• Uniting the South African Construction Industry

Letter to Ntsoaki Mamashela Director: Employment Equity


Construction Alliance South Africa (CASA) is an initiative which has united the construction industry under one umbrella body made up of some 36 professional, contractor, supplier, manufacturer and other allied industry bodies – essentially the construction value chain. CASA seeks to address the need for broad-based ongoing collaboration, consultation and engagement involving relevant industry stakeholders and is characterised by professionalism, integrity, relevance, fairness and transparency.

During the engagement sessions with the Department of Employment and Labour (DEL) on the setting of sectoral employment equity targets, we have raised some clarity-seeking questions and concerns around the proposed Employment Equity Bill itself and it’s impact on the construction industry. Unfortunately, many of these issues remain unclarified to date and there has been no demonstration that any of the issues raised by CASA have been taken into consideration as part of the meaningful consultation process. To this end we propose a further discussion on these outstanding issues.

The construction industry is very diverse and is made up of contractors, built environment professionals, suppliers, manufacturers and allied industry bodies. This makes it particularly challenging for CASA to agree targets and we require clarity in terms of how the targets should be submitted in these circumstances. It must be accepted that any target setting for the Construction sector cannot be the same for all subsectors within construction.

The DEL point of departure has been to utilise the 2017 Construction Sector BBBEE Code targets which in effect was as a multi-dimensional target setting process for the Construction Sector BBBEE Codes unlike the EE Amendment Bill which looks at only a single element of the BBEEE Sector Codes. This also unfortunately does not take into account the economic factors since 2017 coupled with the trajectory of the sector even before that and the unprecedented events arising from the COVID-19 pandemic, all of which have further decimated the industry and the economy, making the ability to commit to meeting such targets even less possible and somewhat disingenuous on our part if we were to simplistically do so, notwithstanding our commitment to transformation in the Sector.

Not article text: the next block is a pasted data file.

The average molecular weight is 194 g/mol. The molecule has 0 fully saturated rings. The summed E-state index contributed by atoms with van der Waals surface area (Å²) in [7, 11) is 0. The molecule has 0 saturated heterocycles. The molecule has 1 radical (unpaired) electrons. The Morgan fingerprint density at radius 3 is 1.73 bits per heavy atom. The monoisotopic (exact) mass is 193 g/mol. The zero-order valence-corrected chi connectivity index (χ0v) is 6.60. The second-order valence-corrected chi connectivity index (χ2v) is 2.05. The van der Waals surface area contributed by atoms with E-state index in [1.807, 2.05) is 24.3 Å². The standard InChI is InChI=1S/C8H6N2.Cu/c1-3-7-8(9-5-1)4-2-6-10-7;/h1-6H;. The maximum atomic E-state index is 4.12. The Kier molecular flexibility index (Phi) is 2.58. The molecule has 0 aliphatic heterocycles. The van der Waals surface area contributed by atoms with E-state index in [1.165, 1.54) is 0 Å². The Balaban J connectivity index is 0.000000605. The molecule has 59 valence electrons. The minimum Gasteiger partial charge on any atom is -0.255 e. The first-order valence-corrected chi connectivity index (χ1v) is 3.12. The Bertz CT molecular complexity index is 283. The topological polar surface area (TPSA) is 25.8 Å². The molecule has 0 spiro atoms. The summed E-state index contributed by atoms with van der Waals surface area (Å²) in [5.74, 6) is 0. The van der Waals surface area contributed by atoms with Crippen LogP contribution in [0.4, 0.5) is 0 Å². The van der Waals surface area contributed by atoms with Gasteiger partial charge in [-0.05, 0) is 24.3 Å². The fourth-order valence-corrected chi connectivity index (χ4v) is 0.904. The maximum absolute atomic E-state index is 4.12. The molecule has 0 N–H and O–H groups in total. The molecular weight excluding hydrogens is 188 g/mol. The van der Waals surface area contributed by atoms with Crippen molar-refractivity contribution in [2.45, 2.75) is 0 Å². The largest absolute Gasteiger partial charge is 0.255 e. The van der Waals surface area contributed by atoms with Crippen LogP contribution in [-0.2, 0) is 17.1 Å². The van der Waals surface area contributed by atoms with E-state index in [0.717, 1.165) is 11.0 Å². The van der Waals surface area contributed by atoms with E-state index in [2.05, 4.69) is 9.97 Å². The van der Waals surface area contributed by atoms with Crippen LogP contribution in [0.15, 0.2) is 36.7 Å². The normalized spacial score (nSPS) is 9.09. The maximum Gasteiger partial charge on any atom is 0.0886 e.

Furthermore, we have noted that whilst the existing Employment Equity legislation already contains punitive measures for non-compliance for all companies in respect of that legislation, the Amendments seek to add the further issue of a compliance certificate which is linked to the eligibility of companies in the sector to qualify for consideration for procurement opportunities within the public sector. The application of this amendment arguably exempts companies depending on business opportunities from the private sector from this consequence of non-compliance rendering the legislation patently unfair and inconsistent. It is respectfully submitted that the introduction of a compliance certificate conflicts with other legislative provisions and in addition, procurement legislation does take into account BBBEE scorecards for the awarding of tenders. It is important that the various pieces of legislation are assessed collectively. It is highly recommended that a regulatory impact assessment be commissioned in this situation to avoid unintended consequences such as infrastructure backlog, company closures, etc, particularly if construction is pivotal in the economic recovery plan of the country.

We have recently been advised by the DEL that the Employment Equity Regulations published on 21 September 2018 reflect the justifiable reasons under paragraph 16(4)(a) for not complying with the EE sector targets and we seek to confirm this understanding as the present wording allows for subjective decision making as opposed to clear definitive reasons.